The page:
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Idle volts

Discussion in 'Amplifiers' started by Ziploc, Feb 13, 2021.

  1. Ziploc

    Ziploc Well-Known Member

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    Guys , I have a 110 alt and when I’m ideling my truck with heater on lights radio basically the works on and cb and 2 pill 1446 I’m assuming it’s pretty normal to see the battery gauge drop some while modulating and after unkey it recovers quickly. With a 110 amp alt wonder how much of the 110 amps I’m using at idle ? Thoughts


     

  2. Beetle

    Beetle Sr. Member

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    Put a DC ammeter in series with the main power lead to the amplifier and find out. OR get a DC clamp-on ammeter and use that. Handy instruments to have if you're mobiling.
     
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  3. 999

    999 Well-Known Member

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    I'd bet at idle it's between 60 and 75 amps. An alternator doesn't usually reach peak output until the engine is above 2000 RPM.
     
  4. Ziploc

    Ziploc Well-Known Member

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    So that’s your guess while modulating? So everything sounds normal to you ?
     
  5. cralt

    cralt Well-Known Member

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    Usally the bigger the alt the less efficient it is at idle. If everything else is up to snuff then maybe you could take a page from the hotrod guys playbook and start playing with underdrive/overdrive pulleys...

    Who made the alternator? Did they give you a dyno sheet with it?
     
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  6. Ziploc

    Ziploc Well-Known Member

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    It’s just a lil 2 pill 1446
     
  7. cralt

    cralt Well-Known Member

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    Well like 999 said that 110 alt isn't 110 until higher RPM. It may be a lot less at idle and with the heat and everything else it may be right at the limit. If you kick the idle up a few hundred RPM and the problem goes away then you might be able to swap on a smaller pulley to shift that number down. Aeromotive and Powermaster make them for common types. But this again is after you rule out bad connections, cables, batttery etc etc.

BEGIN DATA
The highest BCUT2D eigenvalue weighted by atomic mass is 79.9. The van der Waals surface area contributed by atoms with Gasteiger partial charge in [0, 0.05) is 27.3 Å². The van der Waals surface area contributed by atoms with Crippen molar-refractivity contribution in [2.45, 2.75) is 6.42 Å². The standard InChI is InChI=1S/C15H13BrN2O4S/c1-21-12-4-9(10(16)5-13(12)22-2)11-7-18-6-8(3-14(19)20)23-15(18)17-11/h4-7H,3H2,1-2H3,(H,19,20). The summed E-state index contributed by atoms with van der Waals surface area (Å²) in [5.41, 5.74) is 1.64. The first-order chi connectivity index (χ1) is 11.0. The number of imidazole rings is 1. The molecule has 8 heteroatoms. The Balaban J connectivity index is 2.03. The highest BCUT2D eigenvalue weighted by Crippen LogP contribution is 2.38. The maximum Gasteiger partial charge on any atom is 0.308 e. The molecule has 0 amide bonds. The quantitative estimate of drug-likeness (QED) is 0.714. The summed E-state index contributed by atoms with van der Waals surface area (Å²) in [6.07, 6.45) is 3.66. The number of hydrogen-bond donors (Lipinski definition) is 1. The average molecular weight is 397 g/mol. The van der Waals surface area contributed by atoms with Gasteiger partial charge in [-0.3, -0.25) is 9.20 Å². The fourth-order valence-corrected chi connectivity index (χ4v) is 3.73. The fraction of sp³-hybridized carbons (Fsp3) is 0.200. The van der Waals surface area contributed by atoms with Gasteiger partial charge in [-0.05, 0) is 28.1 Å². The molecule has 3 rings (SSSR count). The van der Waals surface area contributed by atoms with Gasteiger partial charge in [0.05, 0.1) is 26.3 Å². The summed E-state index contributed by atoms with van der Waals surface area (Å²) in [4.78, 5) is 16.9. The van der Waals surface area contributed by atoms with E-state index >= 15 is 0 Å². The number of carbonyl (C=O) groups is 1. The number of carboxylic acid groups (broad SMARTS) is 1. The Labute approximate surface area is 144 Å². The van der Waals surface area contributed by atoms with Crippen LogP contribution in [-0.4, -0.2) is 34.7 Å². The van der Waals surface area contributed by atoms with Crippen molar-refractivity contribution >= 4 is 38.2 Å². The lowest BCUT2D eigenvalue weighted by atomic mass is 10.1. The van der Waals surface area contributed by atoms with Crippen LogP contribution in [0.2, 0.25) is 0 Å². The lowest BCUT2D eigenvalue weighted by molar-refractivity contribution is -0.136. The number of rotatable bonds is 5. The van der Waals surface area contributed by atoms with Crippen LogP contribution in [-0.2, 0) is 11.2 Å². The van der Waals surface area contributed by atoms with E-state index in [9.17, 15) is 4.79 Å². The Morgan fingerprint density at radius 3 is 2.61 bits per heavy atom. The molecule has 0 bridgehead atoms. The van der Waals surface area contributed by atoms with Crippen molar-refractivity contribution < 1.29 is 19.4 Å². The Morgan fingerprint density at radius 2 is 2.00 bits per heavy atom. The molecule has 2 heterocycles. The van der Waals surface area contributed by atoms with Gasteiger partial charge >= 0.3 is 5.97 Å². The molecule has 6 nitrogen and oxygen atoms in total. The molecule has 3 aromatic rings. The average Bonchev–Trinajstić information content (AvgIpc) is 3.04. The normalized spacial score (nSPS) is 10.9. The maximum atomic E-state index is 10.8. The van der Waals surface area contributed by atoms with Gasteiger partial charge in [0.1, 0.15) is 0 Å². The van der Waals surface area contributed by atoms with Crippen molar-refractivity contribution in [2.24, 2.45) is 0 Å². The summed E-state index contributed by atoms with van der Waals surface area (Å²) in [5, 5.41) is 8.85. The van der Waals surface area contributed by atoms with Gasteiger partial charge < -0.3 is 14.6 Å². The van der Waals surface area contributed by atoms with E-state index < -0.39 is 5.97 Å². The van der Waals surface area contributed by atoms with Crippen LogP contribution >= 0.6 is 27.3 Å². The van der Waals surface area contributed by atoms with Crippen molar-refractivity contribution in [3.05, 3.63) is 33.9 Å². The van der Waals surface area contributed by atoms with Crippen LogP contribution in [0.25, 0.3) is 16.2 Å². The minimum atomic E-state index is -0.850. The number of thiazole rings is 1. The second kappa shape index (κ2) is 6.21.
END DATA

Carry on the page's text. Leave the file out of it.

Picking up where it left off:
Screen Shot 2021-02-13 at 5.49.32 PM.png

    Anther option is to just upgrade the battery to something with better reserve capacity to carry you through the keydowns.
     
  8. Handy Andy

    Handy Andy Do Your Research First, Then Decide...

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    There are several ways to look at this...

    If you are using say, a Chevy Nova with a 350 V8 small block, the built in regulator and regulation system is different from the more integrated charging systems of their successors like that found in a Equinox.

    - so the way the system works and to provide you a solution is not as simple as
    • - just open the hood and tweak the idle speed screw from 750 RPM to 825 RPM
    • or - got a screwdriver? locate the "Idle Up" solenoid and follow the wire back to the ECM
      • - there is a purple wire with a Red stripe that you "tap into" as this wire tells the ECM to engage the Idle up and you won't have too many low-battery problems anymore...
    It's a little more complex.